Another example that comes to mind for me is somewhat similar to that of what I mentioned about A Bugs Life. In the past week I picked up another animation-sound collaboration with Quenna W. Her piece follows two lovers who become separated, then reunited, by one of the lovers running across the ocean, fighting a bear, and breaking through walls. 


The animation’s exposition involves the two characters showing their love for one- another by doing all sorts of goofy things together, which is made apparent by the sound design mockups that Quenna presented. Because I had the romance covered in my music composition, it was then time to consult with my classmate and Quenna’s designated sound designer, Ryan. I talked with Ryan and Quenna about using sound design to encapsulate the goofy energy of the couple in love, while opting for a more sincere and caring sentiment in the music. I was then waiting on Ryan’s demo. 


As I continue to work by Connie’s side on her animation, we have run into more communication gaps. I remember being warned by Darrin that our collaborators would be potentially not as versed in sound and music meta-language. That is true in Connie’s case, and it’s a two-way street with my developing knowledge of animation lingo. Nevertheless, we managed to come to an agreement after some confusion.


At first Connie told me that she wanted to hear the characters ‘harmonise’ over the music more. Whether she was referring to the melody or the overall progression, it was hard to gauge. What I came away from the conversation with was that Connie was after something in the egg and girl characters that spoke to the underlying motif of the score, rather than a melody syncretic to the character movements as well as an underlying motif. I think she was trying to tell me that there was too much going on and that I needed to make it sound a little closer to a music video, and not as much of the One Man Band, Mary Poppins scene.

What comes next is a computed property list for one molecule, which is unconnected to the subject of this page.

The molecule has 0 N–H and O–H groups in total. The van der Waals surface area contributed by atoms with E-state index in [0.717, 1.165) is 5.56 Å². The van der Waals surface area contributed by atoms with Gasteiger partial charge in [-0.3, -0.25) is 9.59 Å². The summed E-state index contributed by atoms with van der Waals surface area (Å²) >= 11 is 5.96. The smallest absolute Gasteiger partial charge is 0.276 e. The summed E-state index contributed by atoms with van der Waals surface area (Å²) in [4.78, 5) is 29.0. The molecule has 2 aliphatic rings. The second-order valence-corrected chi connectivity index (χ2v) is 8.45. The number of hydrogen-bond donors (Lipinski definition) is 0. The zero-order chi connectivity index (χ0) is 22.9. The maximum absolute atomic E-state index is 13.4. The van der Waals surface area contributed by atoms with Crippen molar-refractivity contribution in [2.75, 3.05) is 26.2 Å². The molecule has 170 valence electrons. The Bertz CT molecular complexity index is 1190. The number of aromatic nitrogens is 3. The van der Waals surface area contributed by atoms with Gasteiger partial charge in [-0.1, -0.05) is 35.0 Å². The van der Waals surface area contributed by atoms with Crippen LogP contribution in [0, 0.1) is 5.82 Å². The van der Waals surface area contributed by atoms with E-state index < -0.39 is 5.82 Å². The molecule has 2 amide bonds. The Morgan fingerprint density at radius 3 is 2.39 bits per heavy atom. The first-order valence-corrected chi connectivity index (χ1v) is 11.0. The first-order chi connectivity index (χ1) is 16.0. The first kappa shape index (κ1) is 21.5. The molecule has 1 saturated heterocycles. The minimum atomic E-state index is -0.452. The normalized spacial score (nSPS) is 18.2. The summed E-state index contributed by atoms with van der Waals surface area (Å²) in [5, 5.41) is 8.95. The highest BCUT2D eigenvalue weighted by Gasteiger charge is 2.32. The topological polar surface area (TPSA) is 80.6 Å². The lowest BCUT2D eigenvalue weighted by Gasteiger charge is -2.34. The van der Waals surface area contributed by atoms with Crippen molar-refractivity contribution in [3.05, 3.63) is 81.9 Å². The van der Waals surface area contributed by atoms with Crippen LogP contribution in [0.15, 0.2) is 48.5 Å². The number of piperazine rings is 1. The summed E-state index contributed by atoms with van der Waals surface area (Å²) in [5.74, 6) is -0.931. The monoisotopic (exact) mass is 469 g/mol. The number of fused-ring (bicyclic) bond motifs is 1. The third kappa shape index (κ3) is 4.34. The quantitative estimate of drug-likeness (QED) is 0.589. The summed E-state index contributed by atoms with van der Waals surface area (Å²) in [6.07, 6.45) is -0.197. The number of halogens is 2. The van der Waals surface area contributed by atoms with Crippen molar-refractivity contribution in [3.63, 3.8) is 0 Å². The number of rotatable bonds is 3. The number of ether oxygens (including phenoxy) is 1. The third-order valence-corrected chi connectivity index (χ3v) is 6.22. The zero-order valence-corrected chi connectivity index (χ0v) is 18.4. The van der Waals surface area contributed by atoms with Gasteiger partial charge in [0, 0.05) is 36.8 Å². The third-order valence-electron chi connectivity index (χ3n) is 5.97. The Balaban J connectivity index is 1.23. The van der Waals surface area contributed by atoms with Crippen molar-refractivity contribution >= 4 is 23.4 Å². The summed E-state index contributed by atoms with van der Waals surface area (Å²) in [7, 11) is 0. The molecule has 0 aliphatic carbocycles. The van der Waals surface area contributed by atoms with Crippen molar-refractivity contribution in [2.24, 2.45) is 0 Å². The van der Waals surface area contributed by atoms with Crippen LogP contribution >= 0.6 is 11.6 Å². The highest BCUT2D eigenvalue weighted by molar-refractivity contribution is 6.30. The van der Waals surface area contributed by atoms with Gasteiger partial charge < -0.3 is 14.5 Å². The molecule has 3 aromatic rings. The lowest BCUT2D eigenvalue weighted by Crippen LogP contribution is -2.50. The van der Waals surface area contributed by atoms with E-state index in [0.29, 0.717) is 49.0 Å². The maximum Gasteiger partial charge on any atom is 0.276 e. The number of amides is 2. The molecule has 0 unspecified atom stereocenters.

Connie also stated that she wanted some sound design done for the animation’s exposition. Taking what I learned from Don Hertzfeldt works I had watched, I was excited to try some sort of background home-ambience to accompany this exposition of the girl and the egg. I would try giving the exposition some real-life ambience in order to give the video a more open feeling, like ‘cracking open the oxygen’ and opening the audience’s imagination to the space the characters are in. To be continued...




Uexküll, J. v. (1957). "A Stroll Through the Worlds of Animals and Men: A Picture Book of Invisible Worlds." In Schiller, C. H. (Ed.). Instinctive Behaviour: The Development of a Modern Concept. International Universities Press.


Vervaeke, J. (2020). "Ep. 33 - Awakening from the Meaning Crisis - The Spirituality of RR: Wonder/Awe/Mystery/Sacredness" . YouTube. Retrieved from .



Doublespeak Games. (n.d.). "A Dark Room." In Doublespeak Games, Retrieved from 


Doublespeak Games. (n.d.). "Gridland." In Doublespeak Games, Retrieved from 


PANO Composer. (2020). PANO Composer, by Noise Makers. Retrieved from 



Patatap. (n.d.). "Patatap." In Patatap, Retrieved from 



Typatone. (2015). "Typatone." In Typatone, Retrieved from 


Botteldooren, D., De Coensel, D., & Dekoninck, L. (2009). A Review of Sound Propagation in Narrow Streets. Building and Environment, Vol. 44, Issue 10, 1977-1987.


Lakoff, G., & Johnson, M. (1980). Metaphors We Live By. University of Chicago Press.


Disney. n.d . Mary Poppins - One Man Band. YouTube.

Hertzfeldt, D. (2000). Rejected [Video]. YouTube.

bottom of page